COVID-19: No need to declare state of emergency at this time, says Malaysian king

COVID-19: No need to declare state of emergency at this time, says Malaysian king

Malaysia's new King Sultan Abdullah Sultan Ahmad Shah attends a welcoming ceremony at the Parl
Malaysia's new King Sultan Abdullah Sultan Ahmad Shah attends a welcoming ceremony at the Parliament House in Kuala Lumpur, Malaysia January 31, 2019. REUTERS/Lai Seng Sin/Files

KUALA LUMPUR: There is no need to declare a state of emergency in Malaysia at this time, said King Al-Sultan Abdullah Ri'ayatuddin Al-Mustafa Billah Shah on Sunday (Oct 25), in response to suggestions put forward by Prime Minister Muhyiddin Yassin regarding the COVID-19 situation.

In a statement issued by the palace, Comptroller of the Royal Household Ahmad Fadil Shamsuddin said that the king "is of the opinion, that at this time, there is no need for His Majesty to implement a state of emergency in the country or any specific areas of the country." 

"Even so, His Majesty would like to remind politicians to immediately stop all politicking that could disrupt the stability of the government," the statement said. 

"Al-Sultan Abdullah is also of the opinion that there is no need for Members of Parliament to continue their irresponsible actions that may jeopardize the stability of the existing Government," Mr Ahmad Fadhil added. 

The statement added that the National Budget, which will be tabled in Parliament in November, "is very important to the people in dealing with the COVID-19 pandemic and reviving the country's economy". 

"Therefore, financial allocation is very much needed by frontline staff to undergo their duties and responsibilities." 

The announcement was made after the king met other Malay rulers earlier in the day to discuss the suggestions put forward by Mr Muhyiddin. 

Article 150 of the Constitution stipulates that the Malaysian king may issue a proclamation of emergency, upon the advice of the prime minister, if he is satisfied that a grave emergency exists whereby the security, economic life or public order is threatened.

COVID-19 cases in Malaysia have now surged to more than 25,000, with a record daily jump of 1,228 new cases reported on Saturday.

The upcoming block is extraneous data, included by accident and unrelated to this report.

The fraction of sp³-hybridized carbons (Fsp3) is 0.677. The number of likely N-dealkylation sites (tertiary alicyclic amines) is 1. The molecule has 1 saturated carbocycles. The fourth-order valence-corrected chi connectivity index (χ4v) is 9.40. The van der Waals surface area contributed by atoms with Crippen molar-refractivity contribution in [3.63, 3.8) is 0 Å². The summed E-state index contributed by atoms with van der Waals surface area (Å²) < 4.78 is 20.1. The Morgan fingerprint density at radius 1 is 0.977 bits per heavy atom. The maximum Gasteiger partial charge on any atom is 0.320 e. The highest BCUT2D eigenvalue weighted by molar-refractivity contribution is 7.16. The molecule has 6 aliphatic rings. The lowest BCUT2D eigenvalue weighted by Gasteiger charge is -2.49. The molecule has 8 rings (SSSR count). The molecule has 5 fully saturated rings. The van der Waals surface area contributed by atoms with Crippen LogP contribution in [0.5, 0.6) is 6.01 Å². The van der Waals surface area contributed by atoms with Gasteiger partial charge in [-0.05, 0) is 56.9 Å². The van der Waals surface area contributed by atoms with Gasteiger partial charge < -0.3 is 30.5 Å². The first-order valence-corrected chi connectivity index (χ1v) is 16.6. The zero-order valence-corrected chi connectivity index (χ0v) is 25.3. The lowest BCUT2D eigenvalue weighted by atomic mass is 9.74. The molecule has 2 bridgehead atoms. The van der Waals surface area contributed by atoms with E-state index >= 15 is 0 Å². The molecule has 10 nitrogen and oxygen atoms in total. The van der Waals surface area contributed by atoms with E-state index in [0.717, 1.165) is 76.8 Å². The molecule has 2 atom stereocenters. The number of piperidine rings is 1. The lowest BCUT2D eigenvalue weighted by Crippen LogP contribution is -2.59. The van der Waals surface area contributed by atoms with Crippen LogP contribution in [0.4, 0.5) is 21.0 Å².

On Friday, Mr Muhyiddin had chaired a special Cabinet meeting in Putrajaya. Following that, he sought an audience with the king at the latter's palace in Kuantan, Pahang. 

The king said on Saturday that he would meet with the other Malay rulers to discuss the suggestions put forward by the prime minister.

Muhyiddin Yassin Kuantan palace
A car believed to be carrying Malaysian Prime Minister Muhyiddin Yassin arriving at Istana Abdulaziz in Kuantan, Pahang on Oct 23, 2020 for an audience with King Al-Sultan Abdullah Ri’ayatuddin Al-Mustafa Billah Shah. (Photo: Bernama) 

Commenting on the king's meeting with the other rulers, Mr Ahmad Fadhil said: "After considering the request (from the prime minister) and discussing with the Malay rulers, and considering the situation of the country, Al-Sultan Abdullah felt the current government has managed to deal with this pandemic well and effectively.

"His Majesty strongly believes in the ability of the Government under the leadership of the Prime Minister to continue to implement policies and enforcement actions to curb the symptoms of the COVID-19 epidemic from continuing to spread."

Rumours that Mr Muhyiddin wanted to impose a state of emergency had prompted opposition leaders to condemn the proposal. 

Opposition leader and Parti Keadilan Rakyat president Anwar Ibrahim has said that the proposal would curb the parliamentary process.

"Today, we have a government which lacks legitimacy, and which knows it would fail to demonstrate majority support in parliament, and is using the COVID-19 crisis as an excuse to justify its abuse of power," the opposition leader said in a statement on Friday. 

Mr Anwar, who leads the Pakatan Harapan (PH) bloc in parliament against Mr Muhyiddin's Perikatan Nasional (PN) government, also strongly advised the latter to consider the legacy of his actions. 

The Malaysian parliament is set to reconvene on Nov 2, with the tabling of next year's budget on Nov 6.  Moreover, polling for Batu Sapi by-election in Sabah has been set for Dec 5.  

In March, the rising case number had compelled the government to institute a nationwide movement control order (MCO) to combat the spread of the coronavirus. 

It was eased into a conditional MCO (CMCO) in early May and a recovery MCO in June as case numbers began to fall, while targeted enhanced MCO was applied at areas with local surges. 

READ: Malaysian opposition politicians condemn possible emergency measures amid speculation

However, there has been a sharp rise in cases following the conclusion of the Sabah state election as a result of an outbreak at a Lahad Datu lock-up. Currently, the states of Selangor and Sabah, and the federal territories of Kuala Lumpur, Labuan and Putrajaya have been placed under CMCO again.  

Meanwhile, political drama has dragged on in the country, with Mr Anwar claiming he had a convincing majority to take over the government.

On Wednesday, the United Malay National Organisation (UMNO), which is part of Mr Muhyiddin's government, called for a "political ceasefire" in order to focus efforts on combatting the plague. 

Previously, the party had been agitating for a fairer redistribution of government positions and ministerial posts as it has the largest number of Members of Parliament in the ruling Perikatan Nasional (PN) government. 

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Source: CNA/vt